Electrify America says its site selection takes into account a number of criteria, including location accessibility, visibility, current and projected EV (electric vehicle) sales in the area, and driving patterns, among many others. While Electrify America looks to expand their infrastructure into high traffic areas, there are other organizations that prioritize their resources for fast charging elsewhere, including Seattle City Hall.

As Seattle City Light generates and delivers electricity it is also trying to do more to provide affordable energy solutions to communities that don’t get as much attention from for-profit companies.

Victor Couto, the program manager for the SCL Public Fast Chargers campaign, says he and his team are in charge of deciding where the city should build electric vehicle charging stations based on need and accessibility.

“We’re looking at the suburb’s that we serve, where there’s more driving,” said Couto on the areas SCL is planning the next stations. “Part of the goal is to fill gaps where there isn’t charging infrastructure.” Couto explained that SCL uses their resources to provide lower income and underrepresented communities with public charging stations. “We want them to know that charging is accessible and that this is possible. If you have a vehicle like this you can charge it in this area,” said Couto.

In 2019, SCL proposed a charging station that would be installed on Broadway and E Denny Way near Capitol Hill Station but faced community opposition.

“We hosted a town hall and met with the public, and it seemed pretty clear that the community felt that that site selection on Broadway was not preferred and the community preferred less traffic”, said Couto.

A major factor in the opposition was bikes — a new charging station on Broadway would effectively block the connection of the street’s bike lanes to the busy transit station and make any northward expansion of the lanes on the busy street impossible. Making that kind of decision at a public transit station in favor of relatively expensive, typically brand new cars over bikes angered many. Meanwhile, there is no plan to expand the Broadway bikeway.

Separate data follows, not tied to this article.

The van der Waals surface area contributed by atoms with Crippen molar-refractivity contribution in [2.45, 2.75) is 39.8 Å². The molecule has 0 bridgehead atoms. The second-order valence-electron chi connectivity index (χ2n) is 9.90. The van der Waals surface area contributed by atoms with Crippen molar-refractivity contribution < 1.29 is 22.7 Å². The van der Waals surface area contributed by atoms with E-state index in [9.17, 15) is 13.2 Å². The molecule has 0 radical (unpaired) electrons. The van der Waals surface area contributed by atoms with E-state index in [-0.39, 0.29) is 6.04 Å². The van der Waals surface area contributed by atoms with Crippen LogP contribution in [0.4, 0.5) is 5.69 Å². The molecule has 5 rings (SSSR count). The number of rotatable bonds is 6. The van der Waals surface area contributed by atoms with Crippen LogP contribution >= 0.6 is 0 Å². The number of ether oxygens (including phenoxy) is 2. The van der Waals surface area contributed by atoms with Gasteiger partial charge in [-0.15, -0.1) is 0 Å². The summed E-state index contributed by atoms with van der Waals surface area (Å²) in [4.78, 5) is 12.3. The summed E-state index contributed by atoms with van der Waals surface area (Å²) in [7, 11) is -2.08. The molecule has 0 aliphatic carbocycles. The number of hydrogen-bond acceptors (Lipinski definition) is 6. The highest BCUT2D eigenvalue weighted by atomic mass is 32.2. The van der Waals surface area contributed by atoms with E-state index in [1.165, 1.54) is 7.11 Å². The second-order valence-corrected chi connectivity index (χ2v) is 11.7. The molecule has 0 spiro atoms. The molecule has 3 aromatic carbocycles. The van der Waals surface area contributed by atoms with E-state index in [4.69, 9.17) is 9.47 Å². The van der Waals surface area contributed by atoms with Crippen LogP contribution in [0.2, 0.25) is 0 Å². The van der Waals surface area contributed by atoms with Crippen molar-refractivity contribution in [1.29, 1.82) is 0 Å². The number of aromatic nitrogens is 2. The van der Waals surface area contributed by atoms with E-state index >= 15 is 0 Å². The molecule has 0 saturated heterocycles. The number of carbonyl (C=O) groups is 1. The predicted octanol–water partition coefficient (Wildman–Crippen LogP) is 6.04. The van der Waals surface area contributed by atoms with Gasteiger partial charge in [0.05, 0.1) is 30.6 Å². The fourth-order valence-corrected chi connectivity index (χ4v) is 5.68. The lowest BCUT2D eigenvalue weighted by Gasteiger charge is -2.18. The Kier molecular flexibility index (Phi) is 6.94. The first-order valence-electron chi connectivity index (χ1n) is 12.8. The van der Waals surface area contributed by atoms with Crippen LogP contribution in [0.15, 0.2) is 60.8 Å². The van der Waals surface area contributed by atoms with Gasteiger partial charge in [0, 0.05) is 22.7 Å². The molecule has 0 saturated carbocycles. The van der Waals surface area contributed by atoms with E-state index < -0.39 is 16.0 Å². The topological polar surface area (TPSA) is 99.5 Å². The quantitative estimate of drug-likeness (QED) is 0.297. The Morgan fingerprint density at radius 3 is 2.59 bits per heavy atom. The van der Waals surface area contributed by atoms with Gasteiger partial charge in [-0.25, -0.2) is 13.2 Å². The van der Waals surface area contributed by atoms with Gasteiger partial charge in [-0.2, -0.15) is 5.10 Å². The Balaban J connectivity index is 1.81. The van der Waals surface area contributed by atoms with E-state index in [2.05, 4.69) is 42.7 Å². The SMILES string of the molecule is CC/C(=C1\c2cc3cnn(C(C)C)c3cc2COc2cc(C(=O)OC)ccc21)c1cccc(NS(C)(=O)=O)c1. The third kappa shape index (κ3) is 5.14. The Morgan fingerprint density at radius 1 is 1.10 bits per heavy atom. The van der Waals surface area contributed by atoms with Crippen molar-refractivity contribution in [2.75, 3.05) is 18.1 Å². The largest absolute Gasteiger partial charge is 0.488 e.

While SCL heard plenty of negative feedback from the community about the Broadway location, they say they also heard a healthy amount of constructive feedback.

“We heard a lot about other locations that would serve the Capitol Hill area,” said Couto. SCL had a lot of challenges in finding a site that would work in Capitol Hill, but they eventually ended up finding a good replacement — also not far from E Madison.

The Madison Miller charging station, located on E Olive St, between 21st and 22nd Avenues, is now SCL’s most used in terms of KW/hour station out of their total 6 current locations. SCL is looking to reach a total of 26 fast chargers in the Seattle area.

UPDATES: This report has been updated to to clarify the number of locations and fast chargers planned by the city.


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James T.
James T.
1 month ago

Only the elite get to enjoy these things as homeless die on the streets

Come on right now
Come on right now
1 month ago

We’re seeing electricity challenges around the country (see Texas in recent weeks, and several areas in CA planned shutdowns over last few years). I’m not clear how the “grid” handles a massive shift from gas to electric vehicles.

Ryan Packer
Ryan Packer
1 month ago

City light’s demand continues to fall with increased efficiency even as they invest in new substations like the one on Denny. This is a factor in their EV promotion policy.

Caphiller
Caphiller
1 month ago

Darn, I was hoping this would be an announcement of plans to develop a building on top of that parking lot.

dave
dave
1 month ago
Reply to  Caphiller

Yeah I’d much rather see a new apartment building go up there.

Ben
Ben
1 month ago

You missed that a 9 story CLT building from community roots is going up right around there too!

Neighbor
Neighbor
1 month ago

There’s already a pair at 2111 E Olive, are they by the same company? I’m surprised they’re not mentioned.

jseattle
Admin
1 month ago
Reply to  Neighbor

They are featured at the conclusion of the report Read again